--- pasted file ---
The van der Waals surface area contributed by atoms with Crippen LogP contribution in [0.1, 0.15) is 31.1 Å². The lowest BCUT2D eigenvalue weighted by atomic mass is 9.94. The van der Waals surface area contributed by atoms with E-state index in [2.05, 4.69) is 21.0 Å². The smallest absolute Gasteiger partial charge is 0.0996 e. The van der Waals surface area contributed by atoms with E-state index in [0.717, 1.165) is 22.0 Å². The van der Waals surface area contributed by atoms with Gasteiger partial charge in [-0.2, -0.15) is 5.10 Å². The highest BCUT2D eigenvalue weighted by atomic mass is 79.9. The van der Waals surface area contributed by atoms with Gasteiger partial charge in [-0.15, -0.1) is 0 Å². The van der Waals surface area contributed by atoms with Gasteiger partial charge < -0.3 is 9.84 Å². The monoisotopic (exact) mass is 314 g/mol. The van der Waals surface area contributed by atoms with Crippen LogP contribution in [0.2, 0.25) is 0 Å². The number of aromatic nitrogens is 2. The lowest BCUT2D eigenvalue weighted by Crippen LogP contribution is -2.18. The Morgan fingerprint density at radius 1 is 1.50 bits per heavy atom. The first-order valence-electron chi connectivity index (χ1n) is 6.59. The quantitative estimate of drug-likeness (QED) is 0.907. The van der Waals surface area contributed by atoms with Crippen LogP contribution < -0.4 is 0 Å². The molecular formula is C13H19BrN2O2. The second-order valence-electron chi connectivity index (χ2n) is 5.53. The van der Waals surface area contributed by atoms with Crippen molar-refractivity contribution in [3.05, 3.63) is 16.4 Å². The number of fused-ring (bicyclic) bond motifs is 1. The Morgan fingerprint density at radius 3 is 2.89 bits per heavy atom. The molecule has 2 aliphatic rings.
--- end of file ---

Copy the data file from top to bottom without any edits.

The van der Waals surface area contributed by atoms with Crippen LogP contribution in [0.1, 0.15) is 31.1 Å². The lowest BCUT2D eigenvalue weighted by atomic mass is 9.94. The van der Waals surface area contributed by atoms with E-state index in [2.05, 4.69) is 21.0 Å². The smallest absolute Gasteiger partial charge is 0.0996 e. The van der Waals surface area contributed by atoms with E-state index in [0.717, 1.165) is 22.0 Å². The van der Waals surface area contributed by atoms with Gasteiger partial charge in [-0.2, -0.15) is 5.10 Å². The highest BCUT2D eigenvalue weighted by atomic mass is 79.9. The van der Waals surface area contributed by atoms with Gasteiger partial charge in [-0.15, -0.1) is 0 Å². The van der Waals surface area contributed by atoms with Gasteiger partial charge < -0.3 is 9.84 Å². The monoisotopic (exact) mass is 314 g/mol. The van der Waals surface area contributed by atoms with Crippen LogP contribution in [0.2, 0.25) is 0 Å². The number of aromatic nitrogens is 2. The lowest BCUT2D eigenvalue weighted by Crippen LogP contribution is -2.18. The Morgan fingerprint density at radius 1 is 1.50 bits per heavy atom. The first-order valence-electron chi connectivity index (χ1n) is 6.59. The quantitative estimate of drug-likeness (QED) is 0.907. The van der Waals surface area contributed by atoms with Crippen LogP contribution < -0.4 is 0 Å². The molecular formula is C13H19BrN2O2. The second-order valence-electron chi connectivity index (χ2n) is 5.53. The van der Waals surface area contributed by atoms with Crippen molar-refractivity contribution in [3.05, 3.63) is 16.4 Å². The number of fused-ring (bicyclic) bond motifs is 1. The Morgan fingerprint density at radius 3 is 2.89 bits per heavy atom. The molecule has 2 aliphatic rings.